The Explanation
(for those who require one)

And, of course, that is what all of this is -- all of this: the one song, ever changing, ever reincarnated, that speaks somehow from and to and for that which is ineffable within us and without us, that is both prayer and deliverance, folly and wisdom, that inspires us to dance or smile or simply to go on, senselessly, incomprehensibly, beatifically, in the face of mortality and the truth that our lives are more ill-writ, ill-rhymed and fleeting than any song, except perhaps those songs -- that song, endlesly reincarnated -- born of that truth, be it the moon and June of that truth, or the wordless blue moan, or the rotgut or the elegant poetry of it. That nameless black-hulled ship of Ulysses, that long black train, that Terraplane, that mystery train, that Rocket '88', that Buick 6 -- same journey, same miracle, same end and endlessness."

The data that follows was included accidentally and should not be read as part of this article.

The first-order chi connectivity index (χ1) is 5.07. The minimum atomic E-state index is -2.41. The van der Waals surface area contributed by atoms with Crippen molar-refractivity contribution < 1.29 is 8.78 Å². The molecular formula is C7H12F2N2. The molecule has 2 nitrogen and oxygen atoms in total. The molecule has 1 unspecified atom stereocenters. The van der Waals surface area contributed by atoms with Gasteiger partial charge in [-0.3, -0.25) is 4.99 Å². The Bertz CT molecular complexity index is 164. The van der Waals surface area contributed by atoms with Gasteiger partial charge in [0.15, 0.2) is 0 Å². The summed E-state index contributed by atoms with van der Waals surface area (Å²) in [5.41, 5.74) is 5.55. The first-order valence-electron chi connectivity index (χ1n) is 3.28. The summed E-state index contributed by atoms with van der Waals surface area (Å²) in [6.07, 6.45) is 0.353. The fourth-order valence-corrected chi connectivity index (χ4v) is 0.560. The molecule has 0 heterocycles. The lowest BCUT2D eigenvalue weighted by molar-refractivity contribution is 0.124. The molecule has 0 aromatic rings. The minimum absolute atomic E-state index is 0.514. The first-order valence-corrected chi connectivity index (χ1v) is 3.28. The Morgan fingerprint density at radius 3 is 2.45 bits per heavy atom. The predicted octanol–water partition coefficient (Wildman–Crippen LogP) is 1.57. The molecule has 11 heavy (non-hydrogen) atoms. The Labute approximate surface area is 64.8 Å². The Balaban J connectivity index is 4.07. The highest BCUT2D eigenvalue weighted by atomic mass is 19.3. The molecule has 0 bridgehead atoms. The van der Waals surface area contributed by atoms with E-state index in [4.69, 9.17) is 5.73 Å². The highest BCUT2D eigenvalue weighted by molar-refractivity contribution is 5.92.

-- Nick Tosches, Where Dead Voices Gather

Seminal Image #657

La Ragazza che sapeva troppo
(The Girl Who Knew Too Much)
(Mario Bava; 1963)


Tim Lucas said...

I've always thought so, and thank you for selecting it. Seeing it here is like having the film's cinematography win some kind of well-deserved award! Though Mario Bava was the credited cinematographer, he was primarily in charge of lighting and storyboarding. There is something about the framing of this shot that speaks to the particular input of Bava's camera operator, Ubaldo Terzano, who went on to work with Luigi Kuveiller.

swac said...

I love that Tim Lucas can come on here and casually mention Ubaldo Terzano and Luigi Kuveiller the same way someone else might list their favourite ball players.

Tim, if you have any spare Bava pics that didn't make it into your book (although that's hard to imagine), feel free to shoot 'em our way...

Vanwall said...

Yeah, I heard they were decent fielding, but couldn't hit big league pitching.